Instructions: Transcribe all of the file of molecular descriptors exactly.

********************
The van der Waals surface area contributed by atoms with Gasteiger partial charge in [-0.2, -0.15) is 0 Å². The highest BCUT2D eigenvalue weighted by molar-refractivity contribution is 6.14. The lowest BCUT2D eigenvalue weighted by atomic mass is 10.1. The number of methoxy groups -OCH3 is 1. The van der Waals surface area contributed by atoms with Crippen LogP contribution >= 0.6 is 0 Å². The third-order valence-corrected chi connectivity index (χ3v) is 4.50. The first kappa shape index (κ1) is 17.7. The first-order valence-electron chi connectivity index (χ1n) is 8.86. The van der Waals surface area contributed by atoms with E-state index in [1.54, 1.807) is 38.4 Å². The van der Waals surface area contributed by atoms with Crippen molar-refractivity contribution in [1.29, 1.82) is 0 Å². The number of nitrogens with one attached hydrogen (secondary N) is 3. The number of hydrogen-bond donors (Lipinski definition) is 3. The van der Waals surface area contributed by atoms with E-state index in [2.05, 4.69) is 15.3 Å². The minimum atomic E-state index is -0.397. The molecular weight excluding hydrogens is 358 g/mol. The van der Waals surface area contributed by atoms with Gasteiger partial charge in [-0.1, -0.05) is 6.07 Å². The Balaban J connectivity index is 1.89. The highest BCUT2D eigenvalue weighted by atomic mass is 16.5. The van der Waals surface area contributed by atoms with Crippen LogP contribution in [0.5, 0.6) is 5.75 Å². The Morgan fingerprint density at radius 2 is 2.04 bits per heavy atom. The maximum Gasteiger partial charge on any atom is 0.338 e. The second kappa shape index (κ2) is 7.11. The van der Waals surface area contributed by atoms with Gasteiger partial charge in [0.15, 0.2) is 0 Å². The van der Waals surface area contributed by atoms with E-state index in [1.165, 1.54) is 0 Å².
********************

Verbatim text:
The van der Waals surface area contributed by atoms with Gasteiger partial charge in [-0.2, -0.15) is 0 Å². The highest BCUT2D eigenvalue weighted by molar-refractivity contribution is 6.14. The lowest BCUT2D eigenvalue weighted by atomic mass is 10.1. The number of methoxy groups -OCH3 is 1. The van der Waals surface area contributed by atoms with Crippen LogP contribution >= 0.6 is 0 Å². The third-order valence-corrected chi connectivity index (χ3v) is 4.50. The first kappa shape index (κ1) is 17.7. The first-order valence-electron chi connectivity index (χ1n) is 8.86. The van der Waals surface area contributed by atoms with E-state index in [1.54, 1.807) is 38.4 Å². The van der Waals surface area contributed by atoms with Crippen molar-refractivity contribution in [1.29, 1.82) is 0 Å². The number of nitrogens with one attached hydrogen (secondary N) is 3. The number of hydrogen-bond donors (Lipinski definition) is 3. The van der Waals surface area contributed by atoms with E-state index in [2.05, 4.69) is 15.3 Å². The minimum atomic E-state index is -0.397. The molecular weight excluding hydrogens is 358 g/mol. The van der Waals surface area contributed by atoms with Gasteiger partial charge in [-0.1, -0.05) is 6.07 Å². The Balaban J connectivity index is 1.89. The highest BCUT2D eigenvalue weighted by atomic mass is 16.5. The van der Waals surface area contributed by atoms with Crippen LogP contribution in [0.5, 0.6) is 5.75 Å². The Morgan fingerprint density at radius 2 is 2.04 bits per heavy atom. The maximum Gasteiger partial charge on any atom is 0.338 e. The second kappa shape index (κ2) is 7.11. The van der Waals surface area contributed by atoms with Gasteiger partial charge in [0.15, 0.2) is 0 Å². The van der Waals surface area contributed by atoms with E-state index in [1.165, 1.54) is 0 Å².